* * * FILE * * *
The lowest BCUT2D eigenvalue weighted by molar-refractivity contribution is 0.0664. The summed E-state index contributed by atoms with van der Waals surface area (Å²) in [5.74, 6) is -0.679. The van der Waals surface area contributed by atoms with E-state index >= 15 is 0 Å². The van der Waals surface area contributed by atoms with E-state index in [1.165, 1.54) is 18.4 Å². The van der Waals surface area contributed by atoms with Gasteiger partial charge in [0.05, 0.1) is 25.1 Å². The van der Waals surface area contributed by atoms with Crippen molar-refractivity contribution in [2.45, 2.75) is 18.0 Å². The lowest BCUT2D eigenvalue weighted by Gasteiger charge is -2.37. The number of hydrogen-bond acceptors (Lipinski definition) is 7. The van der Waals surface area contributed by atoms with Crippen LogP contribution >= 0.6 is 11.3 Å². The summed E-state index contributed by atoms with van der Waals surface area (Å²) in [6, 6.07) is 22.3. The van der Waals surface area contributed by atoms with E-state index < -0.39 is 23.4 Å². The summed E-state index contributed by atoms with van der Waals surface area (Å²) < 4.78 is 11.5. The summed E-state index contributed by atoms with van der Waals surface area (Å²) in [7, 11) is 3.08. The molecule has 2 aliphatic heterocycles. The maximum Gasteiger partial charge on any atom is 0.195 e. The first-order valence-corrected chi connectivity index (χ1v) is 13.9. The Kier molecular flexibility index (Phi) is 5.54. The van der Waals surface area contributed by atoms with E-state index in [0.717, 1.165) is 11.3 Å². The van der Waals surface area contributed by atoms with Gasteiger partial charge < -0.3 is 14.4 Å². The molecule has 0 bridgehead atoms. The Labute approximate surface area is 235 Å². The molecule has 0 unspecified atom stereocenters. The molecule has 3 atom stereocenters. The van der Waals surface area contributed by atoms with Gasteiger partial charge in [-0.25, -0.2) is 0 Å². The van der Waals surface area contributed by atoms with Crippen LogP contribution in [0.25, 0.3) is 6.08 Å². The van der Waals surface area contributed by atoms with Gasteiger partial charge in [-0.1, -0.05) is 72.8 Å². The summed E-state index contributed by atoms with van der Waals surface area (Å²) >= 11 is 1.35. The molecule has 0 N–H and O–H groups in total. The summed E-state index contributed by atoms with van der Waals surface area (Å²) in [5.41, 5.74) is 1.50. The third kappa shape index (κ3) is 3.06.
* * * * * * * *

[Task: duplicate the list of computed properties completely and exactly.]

The lowest BCUT2D eigenvalue weighted by molar-refractivity contribution is 0.0664. The summed E-state index contributed by atoms with van der Waals surface area (Å²) in [5.74, 6) is -0.679. The van der Waals surface area contributed by atoms with E-state index >= 15 is 0 Å². The van der Waals surface area contributed by atoms with E-state index in [1.165, 1.54) is 18.4 Å². The van der Waals surface area contributed by atoms with Gasteiger partial charge in [0.05, 0.1) is 25.1 Å². The van der Waals surface area contributed by atoms with Crippen molar-refractivity contribution in [2.45, 2.75) is 18.0 Å². The lowest BCUT2D eigenvalue weighted by Gasteiger charge is -2.37. The number of hydrogen-bond acceptors (Lipinski definition) is 7. The van der Waals surface area contributed by atoms with Crippen LogP contribution >= 0.6 is 11.3 Å². The summed E-state index contributed by atoms with van der Waals surface area (Å²) in [6, 6.07) is 22.3. The van der Waals surface area contributed by atoms with E-state index < -0.39 is 23.4 Å². The summed E-state index contributed by atoms with van der Waals surface area (Å²) < 4.78 is 11.5. The summed E-state index contributed by atoms with van der Waals surface area (Å²) in [7, 11) is 3.08. The molecule has 2 aliphatic heterocycles. The maximum Gasteiger partial charge on any atom is 0.195 e. The first-order valence-corrected chi connectivity index (χ1v) is 13.9. The Kier molecular flexibility index (Phi) is 5.54. The van der Waals surface area contributed by atoms with E-state index in [0.717, 1.165) is 11.3 Å². The van der Waals surface area contributed by atoms with Gasteiger partial charge < -0.3 is 14.4 Å². The molecule has 0 bridgehead atoms. The Labute approximate surface area is 235 Å². The molecule has 0 unspecified atom stereocenters. The molecule has 3 atom stereocenters. The van der Waals surface area contributed by atoms with Gasteiger partial charge in [-0.25, -0.2) is 0 Å². The van der Waals surface area contributed by atoms with Crippen LogP contribution in [0.25, 0.3) is 6.08 Å². The van der Waals surface area contributed by atoms with Gasteiger partial charge in [-0.1, -0.05) is 72.8 Å². The summed E-state index contributed by atoms with van der Waals surface area (Å²) >= 11 is 1.35. The molecule has 0 N–H and O–H groups in total. The summed E-state index contributed by atoms with van der Waals surface area (Å²) in [5.41, 5.74) is 1.50. The third kappa shape index (κ3) is 3.06.